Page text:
WVU Researchers Find Ways to Make Low-Quality Hardwoods Useful for Structural Applications
What may be considered lower grade West Virginia hardwood lumber can serve as an affordable, sustainable alternative to traditional building materials like softwood, steel and concrete, according to West Virginia University professor Joseph McNeel.
The professor and director of the WVU Appalachian Hardwood Center at the Davis College of Agriculture, Natural Resources and Design has been testing the effectiveness of yellow poplar, an abundant West Virginia species, as a source of engineered wood building material. Yellow poplar grows straight, has small limbs and processes easily, making it well suited for construction.
“Half of the hardwood harvested for sawtimber in West Virginia is considered low-quality lumber because it has too many knots and other defects,” McNeel said. “It’s used for pallets, boxes, railroad ties and flooring. But you can take those low-quality hardwoods and create something with significant added value.”
While traditional lumber comes as a single piece, it’s possible to create a sturdy, durable product by gluing and pressing multiple pieces together in layers. These large, thick panels are known as cross-laminated timbers. CLTs come from lower grade material. They’re used for long spans in walls, floors and roofs and do well as load-bearing elements. The panels are typically manufactured using softwoods — spruce, fir and pine — but not with hardwoods.
Research conducted by McNeel and his colleagues suggests that certain Appalachian hardwoods, like yellow poplar, work well in structural applications.
“One reason we liked yellow poplar was because it has been tested extensively in the past for structural applications,” he said.
In the lab, the team has created panels of three, five and seven layers using a press that can apply 250 pounds of pressure per square inch. The researchers tested the panels’ bending and breaking strength and subjected samples to harsh conditions like water saturation and dehydration. Tests were performed multiple times to see if the glue bonds held and results indicated the panels will perform well in construction.
The next step will be to get yellow poplar accepted as a permittable raw material by the American Panel Association. At that point, CLT manufacturing companies will be able to use yellow poplar CLTs in commercial construction. McNeel said this will be useful not only for the construction industry, but also for the forest product companies throughout Appalachia, where much of the hardwood ends up being used in low-value items.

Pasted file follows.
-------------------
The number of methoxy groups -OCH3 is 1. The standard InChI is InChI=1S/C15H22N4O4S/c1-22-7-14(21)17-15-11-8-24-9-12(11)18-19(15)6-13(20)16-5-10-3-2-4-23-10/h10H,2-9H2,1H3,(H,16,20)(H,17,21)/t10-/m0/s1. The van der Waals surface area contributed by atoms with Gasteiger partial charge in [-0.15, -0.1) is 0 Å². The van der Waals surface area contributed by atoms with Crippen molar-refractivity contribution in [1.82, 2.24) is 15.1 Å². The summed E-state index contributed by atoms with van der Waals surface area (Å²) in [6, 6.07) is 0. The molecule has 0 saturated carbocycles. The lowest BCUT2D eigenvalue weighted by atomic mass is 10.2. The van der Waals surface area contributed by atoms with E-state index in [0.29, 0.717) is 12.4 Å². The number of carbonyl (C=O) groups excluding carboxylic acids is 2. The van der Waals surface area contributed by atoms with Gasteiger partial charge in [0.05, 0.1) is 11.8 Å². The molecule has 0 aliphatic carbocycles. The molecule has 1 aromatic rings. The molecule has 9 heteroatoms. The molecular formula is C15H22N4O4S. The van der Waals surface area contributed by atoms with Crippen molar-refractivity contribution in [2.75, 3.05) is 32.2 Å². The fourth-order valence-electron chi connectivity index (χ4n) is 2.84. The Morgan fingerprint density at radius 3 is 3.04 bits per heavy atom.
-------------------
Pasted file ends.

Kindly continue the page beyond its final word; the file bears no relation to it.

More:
The potential success of CLT use hinges on a region’s ability to produce them. The panels are difficult to transport — one 3-foot-by-10-foot panel weighs 600-700 pounds — so hardwood manufacturing facilities need to be close to the market to reduce the cost, he said.
McNeel and his colleagues are also looking at uses for red oak, another Appalachian hardwood, in the construction of timber mats, which are wooden structures used to support heavy duty equipment working on sensitive sites.
“They’re used where soils degrade quickly with traffic, wetland sites and in applications like gas exploration, logging and electrical powerline maintenance,” he said. “When you’re out in the field and you need to have something that will hold up a large piece of equipment, you’ll use timber mats.”
The mats are made predominantly out of red oak, which outlasts all the other components and can endure harsh climatic conditions.
“There are no restrictions or regulations for those mats,” he said. “They’re going to be destroyed after you’ve repeatedly run heavy equipment over them. So, if we test these panels and they work effectively, we’ll try and get that out to a lot of Appalachian hardwood lumber mills and say, ‘You could get into this business. You could learn how to make these timber mats using CLT technology.’”
In addition to economic benefits, McNeel said he believes CLTs may be useful in crises and humanitarian efforts.
“They could be put together in a pinch by FEMA or in any emergency situation where people need housing,” he said. “There are a lot of potential uses for these products. We’ve just scratched the surface.”
McNeel’s research team includes Curt Hassler, research professor; Balazs Bencsik, postdoctoral candidate; Jon Norris, master’s degree candidate; and Levente Denes, associate professor in the WVU Wood Science and Technology Program.
Laura Roberts – Research Writer, WVU Research Communications – firstname.lastname@example.org – (304) 273-5507
Source: West Virginia University